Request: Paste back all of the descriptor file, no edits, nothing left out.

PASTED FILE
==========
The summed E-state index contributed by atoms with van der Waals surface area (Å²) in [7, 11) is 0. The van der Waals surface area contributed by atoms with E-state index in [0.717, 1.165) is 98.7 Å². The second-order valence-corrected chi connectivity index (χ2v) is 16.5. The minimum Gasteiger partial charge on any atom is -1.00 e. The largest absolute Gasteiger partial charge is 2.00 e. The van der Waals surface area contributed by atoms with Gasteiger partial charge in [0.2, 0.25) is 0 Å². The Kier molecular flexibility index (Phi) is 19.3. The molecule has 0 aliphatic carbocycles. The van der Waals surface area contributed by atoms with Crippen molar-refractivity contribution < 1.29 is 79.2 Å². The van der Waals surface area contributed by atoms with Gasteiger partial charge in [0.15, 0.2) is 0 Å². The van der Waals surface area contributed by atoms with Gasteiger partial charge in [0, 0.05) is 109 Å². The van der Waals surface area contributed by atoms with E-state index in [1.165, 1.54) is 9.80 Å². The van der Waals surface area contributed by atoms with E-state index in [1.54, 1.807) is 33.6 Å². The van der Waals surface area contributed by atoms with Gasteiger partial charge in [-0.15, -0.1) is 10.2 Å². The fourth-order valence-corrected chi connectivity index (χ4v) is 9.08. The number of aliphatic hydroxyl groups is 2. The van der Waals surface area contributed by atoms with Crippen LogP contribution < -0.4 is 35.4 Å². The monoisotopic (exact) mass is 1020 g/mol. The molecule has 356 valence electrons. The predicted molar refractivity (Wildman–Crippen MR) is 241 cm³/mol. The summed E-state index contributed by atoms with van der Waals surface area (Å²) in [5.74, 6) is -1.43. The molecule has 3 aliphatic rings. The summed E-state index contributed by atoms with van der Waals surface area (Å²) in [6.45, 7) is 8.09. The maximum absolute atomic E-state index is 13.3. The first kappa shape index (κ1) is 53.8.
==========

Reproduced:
The summed E-state index contributed by atoms with van der Waals surface area (Å²) in [7, 11) is 0. The van der Waals surface area contributed by atoms with E-state index in [0.717, 1.165) is 98.7 Å². The second-order valence-corrected chi connectivity index (χ2v) is 16.5. The minimum Gasteiger partial charge on any atom is -1.00 e. The largest absolute Gasteiger partial charge is 2.00 e. The van der Waals surface area contributed by atoms with Gasteiger partial charge in [0.2, 0.25) is 0 Å². The Kier molecular flexibility index (Phi) is 19.3. The molecule has 0 aliphatic carbocycles. The van der Waals surface area contributed by atoms with Crippen molar-refractivity contribution < 1.29 is 79.2 Å². The van der Waals surface area contributed by atoms with Gasteiger partial charge in [0.15, 0.2) is 0 Å². The van der Waals surface area contributed by atoms with Gasteiger partial charge in [0, 0.05) is 109 Å². The van der Waals surface area contributed by atoms with E-state index in [1.165, 1.54) is 9.80 Å². The van der Waals surface area contributed by atoms with E-state index in [1.54, 1.807) is 33.6 Å². The van der Waals surface area contributed by atoms with Gasteiger partial charge in [-0.15, -0.1) is 10.2 Å². The fourth-order valence-corrected chi connectivity index (χ4v) is 9.08. The number of aliphatic hydroxyl groups is 2. The van der Waals surface area contributed by atoms with Crippen LogP contribution < -0.4 is 35.4 Å². The monoisotopic (exact) mass is 1020 g/mol. The molecule has 356 valence electrons. The predicted molar refractivity (Wildman–Crippen MR) is 241 cm³/mol. The summed E-state index contributed by atoms with van der Waals surface area (Å²) in [5.74, 6) is -1.43. The molecule has 3 aliphatic rings. The summed E-state index contributed by atoms with van der Waals surface area (Å²) in [6.45, 7) is 8.09. The maximum absolute atomic E-state index is 13.3. The first kappa shape index (κ1) is 53.8.